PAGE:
Back to the Problems

Like Git, Drush comes in a Windows flavor as well and is available in an easy to install package at, which is what I used for my installation. The default installation options include the "Drush Required Runtime", "GnuWin32 Required Components" and the "PHP Required Runtime." All the other "options" do not say anything about being required, so I simply went with the defaults and continued with the installation.


Problem Number 1 (Drush not found)

$ drush
sh.exe": drush: command not found

The first thing I discovered was that I could not run "drush" from the Git Bash or even Windows Command Prompt. I know enough about Windows that this error usually means the system does not know the path to the command I tried to execute. If you look at the default drush settings again, you will notice three options that are not selected by default; "cwRsync Optional Components", "Register Environment Variables" and "Configure Windows Remote Management."  I could have edited the Local (User) Windows Path environment variable to include a path to the executable directory of drush, but if you run the drush installation again and select the "Register Environment Variables", the installation will add the required directories to the USER PATH.  After checking the Environment Variables (Start button->Right click Computer->Properties->Advanced System Settings->Environment Variables->User section: Path), you should find the following:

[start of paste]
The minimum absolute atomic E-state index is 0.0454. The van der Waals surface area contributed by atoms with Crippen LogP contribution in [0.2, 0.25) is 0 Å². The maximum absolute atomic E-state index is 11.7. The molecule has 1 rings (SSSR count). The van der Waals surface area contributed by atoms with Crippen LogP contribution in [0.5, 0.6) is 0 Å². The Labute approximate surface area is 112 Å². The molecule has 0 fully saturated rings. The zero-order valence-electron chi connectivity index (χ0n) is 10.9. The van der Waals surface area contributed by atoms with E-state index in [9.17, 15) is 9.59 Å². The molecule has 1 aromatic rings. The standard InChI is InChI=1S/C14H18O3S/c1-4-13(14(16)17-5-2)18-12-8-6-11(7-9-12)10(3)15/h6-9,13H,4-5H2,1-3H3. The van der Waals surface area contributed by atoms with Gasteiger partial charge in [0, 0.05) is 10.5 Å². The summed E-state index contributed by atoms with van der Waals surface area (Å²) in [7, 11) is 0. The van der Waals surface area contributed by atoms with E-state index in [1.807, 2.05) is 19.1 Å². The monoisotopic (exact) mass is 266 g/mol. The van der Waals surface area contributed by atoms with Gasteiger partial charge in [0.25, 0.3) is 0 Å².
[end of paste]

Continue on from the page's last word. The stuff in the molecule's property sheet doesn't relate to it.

C:\Program Files\Propeople\Drush\GnuWin32\bin;
C:\Program Files\Propeople\Drush\Php

(**Edit 03/18/2013: After downloading the Drush 5.8 package, I noticed the directory structure has changed; "Propeaple" has been removed from the structure. My current directory structure now looks like this:

C:\Program Files (x86)\Drush\GnuWin32\bin;